Chris Manu, Elisabetta Lacopi, Benjamin Bouillet, Julien Vouillarmet, Raju Ahluwalia, Claas Lüdemann, José Luis Garcia-Klepzig, Marco Meloni, Víctor Rodriguez-Saenz De Buruaga, Juan Pedro Sánchez-Ríos, Mike Edmonds, Jan Apelqvist, Jose Luis Lazaro Martinez, Kristien Van Acker
OBJECTIVE: Diabetic foot ulceration (DFU) has the potential to deteriorate rapidly without prompt assessment and treatment. The aim of this study was to assess the referral patterns for DFU, from primary care to specialised diabetes foot care units. METHOD: A two-part, quantitative, online questionnaire was administered to GPs across four countries in Europe: France, the UK, Germany and Spain. The first part entailed a survey of GPs' perceptions of referrals for DFU...
March 2, 2018: Journal of Wound Care
Raymond Cavaliere, Danielle M Mercado, Malary Mani
Squamous cell carcinoma (SCC) has been commonly reported by foot and ankle specialists. Marjolin's ulcer is a malignancy that involves a posttraumatic scar or ulceration that can develop into SCC from chronic neuropathic pedal wounds, venous stasis, or decubitus ulcerations. Most Marjolin's ulcers are found in the lower extremity, specifically the feet, and it is twice as common in females as males. Biopsy of the tumor is the reference standard to diagnose SCC, and wide excision of SCC is the most common treatment option...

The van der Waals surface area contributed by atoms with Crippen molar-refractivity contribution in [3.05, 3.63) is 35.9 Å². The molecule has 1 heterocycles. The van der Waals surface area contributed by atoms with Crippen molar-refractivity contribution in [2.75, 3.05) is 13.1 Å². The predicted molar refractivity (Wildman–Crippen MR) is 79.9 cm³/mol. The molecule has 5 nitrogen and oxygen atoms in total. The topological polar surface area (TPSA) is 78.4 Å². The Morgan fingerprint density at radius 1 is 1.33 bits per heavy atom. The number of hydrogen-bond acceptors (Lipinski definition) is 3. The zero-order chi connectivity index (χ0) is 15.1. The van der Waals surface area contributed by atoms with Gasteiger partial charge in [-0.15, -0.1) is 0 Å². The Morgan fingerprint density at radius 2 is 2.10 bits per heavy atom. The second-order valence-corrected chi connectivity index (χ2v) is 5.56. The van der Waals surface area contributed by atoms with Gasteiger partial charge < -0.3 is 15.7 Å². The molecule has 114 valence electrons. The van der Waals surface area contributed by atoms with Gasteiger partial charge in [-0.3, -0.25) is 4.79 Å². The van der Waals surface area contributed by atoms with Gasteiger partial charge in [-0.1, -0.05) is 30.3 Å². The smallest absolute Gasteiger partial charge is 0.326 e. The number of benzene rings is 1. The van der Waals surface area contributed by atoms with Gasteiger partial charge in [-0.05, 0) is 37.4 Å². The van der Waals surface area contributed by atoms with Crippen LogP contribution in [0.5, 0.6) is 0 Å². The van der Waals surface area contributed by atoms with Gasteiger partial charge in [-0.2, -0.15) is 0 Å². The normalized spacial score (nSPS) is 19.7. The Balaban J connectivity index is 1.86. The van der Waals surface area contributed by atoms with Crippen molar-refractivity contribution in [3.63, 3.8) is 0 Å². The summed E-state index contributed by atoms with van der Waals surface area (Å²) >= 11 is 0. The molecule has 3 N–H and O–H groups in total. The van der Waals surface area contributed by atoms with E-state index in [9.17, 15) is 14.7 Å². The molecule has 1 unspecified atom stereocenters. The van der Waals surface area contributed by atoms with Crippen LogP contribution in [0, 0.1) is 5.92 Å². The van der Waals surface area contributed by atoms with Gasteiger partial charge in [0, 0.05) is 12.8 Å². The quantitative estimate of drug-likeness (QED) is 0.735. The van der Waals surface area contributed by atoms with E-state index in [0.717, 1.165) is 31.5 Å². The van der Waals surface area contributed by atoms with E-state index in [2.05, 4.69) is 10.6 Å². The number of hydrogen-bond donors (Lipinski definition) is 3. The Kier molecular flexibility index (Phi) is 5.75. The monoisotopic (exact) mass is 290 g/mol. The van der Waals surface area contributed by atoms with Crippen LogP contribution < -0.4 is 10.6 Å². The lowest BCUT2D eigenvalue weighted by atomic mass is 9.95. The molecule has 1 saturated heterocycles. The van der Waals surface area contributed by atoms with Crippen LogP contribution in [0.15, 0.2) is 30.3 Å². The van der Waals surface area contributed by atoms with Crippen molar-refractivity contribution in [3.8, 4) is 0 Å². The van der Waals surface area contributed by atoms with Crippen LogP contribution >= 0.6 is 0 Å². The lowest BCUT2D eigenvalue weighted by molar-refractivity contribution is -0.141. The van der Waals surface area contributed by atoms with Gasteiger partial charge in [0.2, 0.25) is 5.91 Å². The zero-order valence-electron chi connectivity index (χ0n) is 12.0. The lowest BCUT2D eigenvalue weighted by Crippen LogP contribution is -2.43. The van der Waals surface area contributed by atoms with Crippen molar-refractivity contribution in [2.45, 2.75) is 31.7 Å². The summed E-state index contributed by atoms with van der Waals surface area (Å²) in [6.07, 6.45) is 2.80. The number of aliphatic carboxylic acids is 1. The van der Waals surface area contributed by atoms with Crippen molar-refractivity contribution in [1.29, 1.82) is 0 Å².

March 2, 2018: Journal of Foot and Ankle Surgery: Official Publication of the American College of Foot and Ankle Surgeons
Nadine A Pringle, Trevor C Koekemoer, Andrea Holzer, Carly Young, Luanne Venables, Maryna van de Venter
The process of wound healing constitutes an ordered sequence of events that provides numerous opportunities for therapeutic intervention to improve wound repair. Rooibos, Aspalathus linearis , is a popular ingredient in skin care products, however, little scientific data exists exploring its therapeutic potential. In the present study, we evaluated the effects of fermented and aspalathin-enriched green rooibos in various in vitro models representative of dermal wound healing. Treatment of RAW 264.7 macrophages with fermented rooibos resulted in increased nitric oxide production as well as increased levels of cellular inducible nitric oxide synthase and cyclooxygenase-2, which are typical markers for classically activated macrophages...
February 28, 2018: Planta Medica
Gloria R Sue, Gordon K Lee